19. The Vulture is the fourth member of the original Sinister Six gang to appear in a Spider-Man film. Members who have previously appeared are Doctor Octopus (in Spider-Man 2 (2004)), Sandman (in Spider-Man 3 (2007)), and Electro (in The Amazing Spider-Man 2 (2014)). So far, only Mysterio and Kraven the Hunter have not appeared in live-action. In fact, Vulture, Doc Ock, Mysterio and Kraven were meant to appear in Sony's Amazing Spider-Man saga before its cancellation.

20. Vincent D'Onofrio had shown interest in appearing as Wilson Fisk, a.k.a. Kingpin from Daredevil (2015). Kingpin is a shared villain from Spider-Man and Daredevil's rogue's gallery, and has appeared in many other Spider-Man media.

21. Tom Holland is the youngest actor (at nineteen) to be cast as Peter Parker. His predecessors, Tobey Maguire and Andrew Garfield, were twenty-five and twenty-six, respectively, when they were cast.

22. Peter is shown wearing boxer shorts when he puts on the suit given by Stark. However, Tom Holland said he wore a thong underneath, because the suit was skin tight.

23. Prior to its release, this movie saw the debut of numerous pitch-perfect posters celebrating Spidey's first film set in the Marvel Cinematic Universe. Of them, the image featuring the hero leisurely lying next to a body of water wearing his high school academic decathlon blazer with a pair of headphones on stood out. As it turns out, the pose wasn't conceived of by a genius marketer, it was a picture of Tom Holland taken when he was entirely unaware. In an interview during a press junket in Mexico City, Holland explained that the poster was a picture snapped while he was napping on-set. "That is actually me asleep", Holland said. "That's not part of the movie, that's me, in-between takes, asleep. We were shooting this scene, and I was just really tired that day, and I was just asleep on the floor, and the photographer took a picture. So when they made that the poster, I was like 'What?! What the hell, guys?!'"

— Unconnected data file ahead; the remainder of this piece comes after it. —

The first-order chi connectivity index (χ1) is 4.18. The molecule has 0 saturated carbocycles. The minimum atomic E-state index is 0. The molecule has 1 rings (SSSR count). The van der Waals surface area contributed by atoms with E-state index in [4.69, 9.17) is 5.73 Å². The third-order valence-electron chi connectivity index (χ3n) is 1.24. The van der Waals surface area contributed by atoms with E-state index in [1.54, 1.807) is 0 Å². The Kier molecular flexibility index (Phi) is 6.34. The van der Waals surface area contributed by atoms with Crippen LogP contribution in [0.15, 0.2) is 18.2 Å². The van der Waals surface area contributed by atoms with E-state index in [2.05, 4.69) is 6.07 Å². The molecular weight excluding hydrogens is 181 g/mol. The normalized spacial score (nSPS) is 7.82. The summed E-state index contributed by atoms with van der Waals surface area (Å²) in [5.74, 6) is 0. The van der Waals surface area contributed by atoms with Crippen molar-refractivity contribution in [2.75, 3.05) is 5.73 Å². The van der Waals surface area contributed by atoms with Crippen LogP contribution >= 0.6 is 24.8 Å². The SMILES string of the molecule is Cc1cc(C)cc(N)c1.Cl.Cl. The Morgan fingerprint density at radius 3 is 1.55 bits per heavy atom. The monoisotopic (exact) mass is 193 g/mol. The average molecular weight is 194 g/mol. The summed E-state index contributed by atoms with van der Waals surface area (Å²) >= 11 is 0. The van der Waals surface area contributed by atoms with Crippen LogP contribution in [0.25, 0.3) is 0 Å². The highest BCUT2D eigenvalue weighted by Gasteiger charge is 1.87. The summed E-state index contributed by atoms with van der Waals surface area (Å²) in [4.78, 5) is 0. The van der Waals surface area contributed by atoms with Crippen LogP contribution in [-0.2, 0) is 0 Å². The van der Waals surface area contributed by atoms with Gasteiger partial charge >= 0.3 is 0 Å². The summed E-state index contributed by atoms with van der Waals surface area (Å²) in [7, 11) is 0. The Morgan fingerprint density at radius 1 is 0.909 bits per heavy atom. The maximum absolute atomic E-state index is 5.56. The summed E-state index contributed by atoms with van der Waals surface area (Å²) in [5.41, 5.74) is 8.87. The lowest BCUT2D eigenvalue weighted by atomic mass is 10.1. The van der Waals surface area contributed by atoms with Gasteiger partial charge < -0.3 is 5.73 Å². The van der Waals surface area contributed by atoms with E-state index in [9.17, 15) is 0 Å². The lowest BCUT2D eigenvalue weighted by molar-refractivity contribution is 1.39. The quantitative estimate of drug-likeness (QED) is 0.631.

24. In the comics, Flash Thompson was a burly football player. This was updated to make him a wealthy smug character to fit modern portrayals of bullies.

25. Director Jon Watts has revealed that Peter Parker will be aged around fifteen years old at the time of the film. Tom Holland was around age nineteen to twenty at the time of filming.

26. Donald Glover (Aaron Davis) has voiced the Miles Morales incarnation of Spider-Man in the Ultimate Spider-Man (2012) animated series.

27. Michael Keaton describes Adrian Toomes as a resentful character: "Some people see themselves as victims. He sees himself like that. He has a probably strong argument that he never got a fair shot. A lot of 'Why not me?', 'Where's mine?'"

28. The "Homecoming" part of the title is a nod to the inclusion of the character within the Marvel Cinematic Universe.

29. Michelle's literary tastes contain subtle allusions to either the plot or spiders.

30. This is the first appearance of Cindy Moon (Tiffany Espensen), better known as in the comic as Spider-Man's female counterpart Silk.

31. The film's release date was originally meant for Thor: Ragnarok (2017), which was then moved to the November 3, 2017, release slot for Black Panther (2018). This move would ultimately change the release dates for several other Marvel films.